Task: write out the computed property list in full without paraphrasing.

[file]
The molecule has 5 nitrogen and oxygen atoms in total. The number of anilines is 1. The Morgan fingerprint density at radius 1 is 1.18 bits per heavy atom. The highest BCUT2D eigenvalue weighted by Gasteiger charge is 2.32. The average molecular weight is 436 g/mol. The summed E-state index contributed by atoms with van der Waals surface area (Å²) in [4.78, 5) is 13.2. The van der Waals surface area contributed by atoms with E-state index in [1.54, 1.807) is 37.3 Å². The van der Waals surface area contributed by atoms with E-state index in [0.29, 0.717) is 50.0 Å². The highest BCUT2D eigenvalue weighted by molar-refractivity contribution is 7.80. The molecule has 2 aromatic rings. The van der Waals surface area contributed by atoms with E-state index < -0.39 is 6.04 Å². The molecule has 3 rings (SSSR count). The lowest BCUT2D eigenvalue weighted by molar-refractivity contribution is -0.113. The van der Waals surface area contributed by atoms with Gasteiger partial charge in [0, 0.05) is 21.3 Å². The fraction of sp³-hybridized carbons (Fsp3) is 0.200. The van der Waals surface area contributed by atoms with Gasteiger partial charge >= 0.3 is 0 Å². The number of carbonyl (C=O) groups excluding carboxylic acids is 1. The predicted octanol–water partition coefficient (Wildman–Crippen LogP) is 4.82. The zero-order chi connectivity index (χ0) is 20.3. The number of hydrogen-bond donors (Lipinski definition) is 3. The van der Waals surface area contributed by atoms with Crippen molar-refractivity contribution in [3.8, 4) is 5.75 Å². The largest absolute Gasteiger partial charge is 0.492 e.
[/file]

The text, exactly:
The molecule has 5 nitrogen and oxygen atoms in total. The number of anilines is 1. The Morgan fingerprint density at radius 1 is 1.18 bits per heavy atom. The highest BCUT2D eigenvalue weighted by Gasteiger charge is 2.32. The average molecular weight is 436 g/mol. The summed E-state index contributed by atoms with van der Waals surface area (Å²) in [4.78, 5) is 13.2. The van der Waals surface area contributed by atoms with E-state index in [1.54, 1.807) is 37.3 Å². The van der Waals surface area contributed by atoms with E-state index in [0.29, 0.717) is 50.0 Å². The highest BCUT2D eigenvalue weighted by molar-refractivity contribution is 7.80. The molecule has 2 aromatic rings. The van der Waals surface area contributed by atoms with E-state index < -0.39 is 6.04 Å². The molecule has 3 rings (SSSR count). The lowest BCUT2D eigenvalue weighted by molar-refractivity contribution is -0.113. The van der Waals surface area contributed by atoms with Gasteiger partial charge in [0, 0.05) is 21.3 Å². The fraction of sp³-hybridized carbons (Fsp3) is 0.200. The van der Waals surface area contributed by atoms with Gasteiger partial charge >= 0.3 is 0 Å². The number of carbonyl (C=O) groups excluding carboxylic acids is 1. The predicted octanol–water partition coefficient (Wildman–Crippen LogP) is 4.82. The zero-order chi connectivity index (χ0) is 20.3. The number of hydrogen-bond donors (Lipinski definition) is 3. The van der Waals surface area contributed by atoms with Crippen molar-refractivity contribution in [3.8, 4) is 5.75 Å². The largest absolute Gasteiger partial charge is 0.492 e.